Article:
Thursday, June 05, 2008

Smallest yet extrasolar planet observed and false detection of alien life

Welcome! "Alien Life" tracks the latest discoveries and thoughts in the various elements of the famous Drake Equation. You may notice that this and future entries are shorter than usual; career, family and book deal commitments have forced me to cut back some of my projects. Now, here's today's news:
g Stars - What is the habitable zone for the nearby star Ross 248?
g Abodes - Astronomers have discovered the smallest yet observed extrasolar planet. The planet is only three times more massive than Earth, and has proven that low-mass stars may be good candidates for hosting Earth-like planets. See article.
g Life - Astrobiologists hope to find evidence for life on Mars. Sending spacecraft from Earth to study the planet could introduce biological contamination, however, and lead to a false detection of alien life. New research adds to these concerns with evidence that ATP - an energy-storage molecule vital to life on Earth - could survive for months or even years onboard a Martian probe. See article.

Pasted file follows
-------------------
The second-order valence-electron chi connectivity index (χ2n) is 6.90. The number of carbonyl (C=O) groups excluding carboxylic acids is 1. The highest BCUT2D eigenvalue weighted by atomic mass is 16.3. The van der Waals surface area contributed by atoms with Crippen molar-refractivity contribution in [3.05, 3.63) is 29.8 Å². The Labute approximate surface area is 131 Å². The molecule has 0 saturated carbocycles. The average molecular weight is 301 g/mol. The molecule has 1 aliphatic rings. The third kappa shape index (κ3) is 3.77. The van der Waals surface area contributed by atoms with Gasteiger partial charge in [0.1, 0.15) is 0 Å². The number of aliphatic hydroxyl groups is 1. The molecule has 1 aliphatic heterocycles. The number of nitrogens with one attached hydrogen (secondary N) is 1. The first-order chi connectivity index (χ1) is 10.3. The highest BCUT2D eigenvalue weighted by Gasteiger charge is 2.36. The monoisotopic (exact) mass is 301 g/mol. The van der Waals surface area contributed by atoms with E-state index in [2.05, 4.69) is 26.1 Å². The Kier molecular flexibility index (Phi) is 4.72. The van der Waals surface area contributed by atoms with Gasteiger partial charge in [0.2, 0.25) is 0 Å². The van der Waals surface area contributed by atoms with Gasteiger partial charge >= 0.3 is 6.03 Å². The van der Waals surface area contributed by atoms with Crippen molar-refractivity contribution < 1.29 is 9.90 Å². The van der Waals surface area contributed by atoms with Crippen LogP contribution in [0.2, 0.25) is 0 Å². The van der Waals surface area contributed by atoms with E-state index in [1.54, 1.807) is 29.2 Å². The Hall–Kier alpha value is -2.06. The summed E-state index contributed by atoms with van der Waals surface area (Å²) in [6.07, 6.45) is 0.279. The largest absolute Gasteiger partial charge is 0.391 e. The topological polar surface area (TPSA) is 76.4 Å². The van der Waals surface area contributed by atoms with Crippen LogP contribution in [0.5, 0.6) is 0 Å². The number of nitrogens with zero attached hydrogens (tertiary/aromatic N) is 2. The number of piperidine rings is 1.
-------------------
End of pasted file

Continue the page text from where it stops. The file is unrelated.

g Message - Maybe it’s time to put some new numbers into the Drake Equation. See article.
g Cosmicus - Expanding its existing relationship with NASA, Google on Wednesday said it plans to lease 42.2 acres of unimproved land at the NASA Ames Research Center in Moffett Field, Calif., to construct up to 1.2 million square feet of offices and research space. See article.
g Aftermath - If, as “The X-Files'” Fox Mulder might say, "The truth is out there," then the researchers running the Search for Extraterrestrial Intelligence program are likely to be the first ones to find it. On the other hand, there are numerous people who believe they've already been in contact with aliens. National Geographic's video ”Phantom Quest: The Search for Extraterrestrials” studies the claims of both groups, ultimately seeking to reveal precisely what an encounter with beings from another planet could mean for humanity. See article.